The community’s core strength is the rising interest in promoting sustainable health care among the elderly. Although there are many unreported elderly falls, there is an increasing trend of reported cases nowadays. People are interested in different health care programs in the community because they have realized the necessity of good health. Therefore, exemplary healthcare services’ quest depicts a brighter future for elderly individuals and other community members.

The community, nonetheless, has limited quality diet programs for the elderly. As a result, unhealthy diet choices have led to lifestyle diseases. Elderly individuals are suffering from chronic diseases such as cardiovascular disease in their old age because of their poor diet consumption practices. There are also rising cases of obesity among children in the community. Therefore, diet programs are required to change their eating habits.

The central barrier expected is accessing the community to formulate and implement healthcare plans. The community is a closed one, having many people unwilling to change from their traditional habits. Most elderly community members have not realized the need to curb the numerous elderly falls impacting their everyday lives. Consequently, they may be reluctant to change from their old habits and adapt to healthy practices.

There is a need to implement two strategies in addressing the above community issue. First, creating awareness of the existing problem of elderly falls must be done. It is difficult to resolve a problem unless it is first acknowledged (Menkel-Meadow, 2018). Secondly, it is imperative to cooperate and work with community members to effectively implement and monitor the progress of the plan. There is also a need to involve the community individuals as a primary resource for program implementation because individuals will likely support the program when consulted.

In conclusion, it is imperative to work with the community to attain the anticipated objectives for a given healthcare program. Community individuals should be consulted and be part of the healthcare transformation process because they determine program success. Failure to involve the community members will not yield anticipated program objectives. Feedback and cooperation should also be encouraged for optimum results and monitoring purposes. Hence, community members should be perceived and treated as stakeholders of the healthcare program implementation.

References

Bergen, G., Stevens, M. R., & Burns, E. R. (2016). Falls and fall injuries among adults aged≥ 65 years—United States, 2014. Morbidity and Mortality Weekly Report, 65(37), 993-998. Web.

González-Román, L., Bagur-Calafat, C., Urrútia-Cuchí, G., & Garrido-Pedrosa, J. (2016). Interventions based on exercise and physical environment for preventing falls in cognitively impaired older people living in long-term care facilities: A systematic review and meta-analysis. Revista Espanola de Geriatria y Gerontologia, 51(2), 96-111. Web.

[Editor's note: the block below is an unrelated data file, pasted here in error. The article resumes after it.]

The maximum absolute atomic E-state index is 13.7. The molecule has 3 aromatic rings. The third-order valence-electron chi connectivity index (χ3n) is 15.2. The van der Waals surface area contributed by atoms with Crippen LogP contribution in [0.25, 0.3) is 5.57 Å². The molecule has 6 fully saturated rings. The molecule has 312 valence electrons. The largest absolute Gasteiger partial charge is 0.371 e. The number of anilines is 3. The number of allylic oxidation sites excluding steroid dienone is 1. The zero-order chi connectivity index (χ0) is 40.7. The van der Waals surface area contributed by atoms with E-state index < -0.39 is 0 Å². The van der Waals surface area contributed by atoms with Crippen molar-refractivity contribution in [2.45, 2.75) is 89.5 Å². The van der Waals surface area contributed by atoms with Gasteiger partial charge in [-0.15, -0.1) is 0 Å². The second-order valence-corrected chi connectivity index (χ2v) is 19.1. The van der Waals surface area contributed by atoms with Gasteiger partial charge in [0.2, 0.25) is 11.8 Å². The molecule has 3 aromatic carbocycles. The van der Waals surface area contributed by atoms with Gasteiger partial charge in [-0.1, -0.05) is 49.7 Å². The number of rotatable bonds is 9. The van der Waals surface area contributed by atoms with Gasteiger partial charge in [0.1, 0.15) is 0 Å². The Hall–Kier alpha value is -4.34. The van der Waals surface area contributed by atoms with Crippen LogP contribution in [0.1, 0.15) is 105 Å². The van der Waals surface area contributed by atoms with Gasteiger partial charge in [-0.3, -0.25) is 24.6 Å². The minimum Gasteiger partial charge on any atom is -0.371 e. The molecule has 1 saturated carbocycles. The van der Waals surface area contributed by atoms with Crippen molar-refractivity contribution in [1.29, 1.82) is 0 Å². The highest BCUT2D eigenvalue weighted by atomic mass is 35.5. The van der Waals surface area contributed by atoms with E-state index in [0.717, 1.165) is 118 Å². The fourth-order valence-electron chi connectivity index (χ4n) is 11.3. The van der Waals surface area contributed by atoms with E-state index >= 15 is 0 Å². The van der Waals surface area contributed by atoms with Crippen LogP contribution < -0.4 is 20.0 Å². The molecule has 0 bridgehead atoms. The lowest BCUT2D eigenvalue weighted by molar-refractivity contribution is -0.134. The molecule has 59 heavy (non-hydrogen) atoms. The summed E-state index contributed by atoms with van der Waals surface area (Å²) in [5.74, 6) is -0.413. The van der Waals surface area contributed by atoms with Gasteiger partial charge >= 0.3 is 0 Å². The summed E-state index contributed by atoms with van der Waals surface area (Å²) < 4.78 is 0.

Grossman, D. C., Curry, S. J., Owens, D. K., Barry, M. J., Caughey, A. B., Davidson, K. W., Doubeni C. A., Epling, J.W., Kermper, A.R., Krist, A.H., Kubik, M., Lendefeld, S., Mangione, C.M., Pignone, M., Silverstein, M., Simon, M.A., & Tseng, C. (2018). Interventions to prevent falls in community-dwelling older adults: US preventive services task force recommendation statement. Jama, 319(16), 1696-1704. Web.

McKenzie, G., Lasater, K., Delander, G. E., Neal, M. B., Morgove, M., & Eckstrom, E. (2017). Falls prevention education: Interprofessional training to enhance collaborative practice. Gerontology & Geriatrics Education, 38(2), 232-243. Web.

Moncada, L. V. V., & Mire, L. G. (2017). Preventing falls in older persons. American family physician, 96(4), 240-247. Web.

Shankar, K. N., Liu, S. W., & Ganz, D. A. (2017). Trends and characteristics of emergency department visits for fall-related injuries in older adults, 2003–2010. Western Journal of emergency medicine, 18(5), 785-793. Web.

Tricco, A. C., Thomas, S. M., Veroniki, A. A., Hamid, J. S., Cogo, E., Strifler, L., & Straus, S. E. (2017). Comparisons of interventions for preventing falls in older adults: a systematic review and meta-analysis. Jama, 318(17), 1687-1699. Web.

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ApeGrade. "Preventing Falls in the Elderly: A Strategic Plan." September 7, 2022. https://apegrade.com/preventing-falls-in-the-elderly-a-strategic-plan/.

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ApeGrade. 2022. "Preventing Falls in the Elderly: A Strategic Plan." September 7, 2022. https://apegrade.com/preventing-falls-in-the-elderly-a-strategic-plan/.

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ApeGrade. (2022) 'Preventing Falls in the Elderly: A Strategic Plan'. 7 September.